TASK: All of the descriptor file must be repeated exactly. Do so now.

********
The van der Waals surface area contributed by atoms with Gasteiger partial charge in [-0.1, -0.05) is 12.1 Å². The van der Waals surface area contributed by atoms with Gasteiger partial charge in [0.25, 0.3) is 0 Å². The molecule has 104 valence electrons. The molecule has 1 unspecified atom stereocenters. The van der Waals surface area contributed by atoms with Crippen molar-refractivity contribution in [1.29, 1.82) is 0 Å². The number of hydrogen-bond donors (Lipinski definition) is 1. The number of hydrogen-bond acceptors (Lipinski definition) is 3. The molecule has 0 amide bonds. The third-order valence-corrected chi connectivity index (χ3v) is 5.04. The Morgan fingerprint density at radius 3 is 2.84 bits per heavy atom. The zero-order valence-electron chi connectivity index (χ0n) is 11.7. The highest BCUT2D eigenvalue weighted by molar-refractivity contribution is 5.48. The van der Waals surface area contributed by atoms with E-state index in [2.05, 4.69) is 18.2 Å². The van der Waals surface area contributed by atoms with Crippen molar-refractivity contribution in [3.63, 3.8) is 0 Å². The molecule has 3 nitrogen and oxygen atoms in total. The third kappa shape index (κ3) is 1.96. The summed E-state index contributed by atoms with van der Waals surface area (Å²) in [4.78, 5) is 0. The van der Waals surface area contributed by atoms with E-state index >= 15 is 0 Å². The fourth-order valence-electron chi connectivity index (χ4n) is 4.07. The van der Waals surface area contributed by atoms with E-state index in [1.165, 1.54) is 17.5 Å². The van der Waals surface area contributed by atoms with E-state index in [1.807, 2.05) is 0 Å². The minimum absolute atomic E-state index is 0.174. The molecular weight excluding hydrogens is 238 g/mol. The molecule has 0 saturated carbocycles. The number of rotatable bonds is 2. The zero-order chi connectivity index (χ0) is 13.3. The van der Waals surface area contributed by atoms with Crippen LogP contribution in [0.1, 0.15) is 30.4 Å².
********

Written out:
The van der Waals surface area contributed by atoms with Gasteiger partial charge in [-0.1, -0.05) is 12.1 Å². The van der Waals surface area contributed by atoms with Gasteiger partial charge in [0.25, 0.3) is 0 Å². The molecule has 104 valence electrons. The molecule has 1 unspecified atom stereocenters. The van der Waals surface area contributed by atoms with Crippen molar-refractivity contribution in [1.29, 1.82) is 0 Å². The number of hydrogen-bond donors (Lipinski definition) is 1. The number of hydrogen-bond acceptors (Lipinski definition) is 3. The molecule has 0 amide bonds. The third-order valence-corrected chi connectivity index (χ3v) is 5.04. The Morgan fingerprint density at radius 3 is 2.84 bits per heavy atom. The zero-order valence-electron chi connectivity index (χ0n) is 11.7. The highest BCUT2D eigenvalue weighted by molar-refractivity contribution is 5.48. The van der Waals surface area contributed by atoms with E-state index in [2.05, 4.69) is 18.2 Å². The van der Waals surface area contributed by atoms with Crippen molar-refractivity contribution in [3.63, 3.8) is 0 Å². The molecule has 3 nitrogen and oxygen atoms in total. The third kappa shape index (κ3) is 1.96. The summed E-state index contributed by atoms with van der Waals surface area (Å²) in [4.78, 5) is 0. The van der Waals surface area contributed by atoms with E-state index >= 15 is 0 Å². The fourth-order valence-electron chi connectivity index (χ4n) is 4.07. The van der Waals surface area contributed by atoms with E-state index in [1.165, 1.54) is 17.5 Å². The van der Waals surface area contributed by atoms with E-state index in [1.807, 2.05) is 0 Å². The minimum absolute atomic E-state index is 0.174. The molecular weight excluding hydrogens is 238 g/mol. The molecule has 0 saturated carbocycles. The number of rotatable bonds is 2. The zero-order chi connectivity index (χ0) is 13.3. The van der Waals surface area contributed by atoms with Crippen LogP contribution in [0.1, 0.15) is 30.4 Å².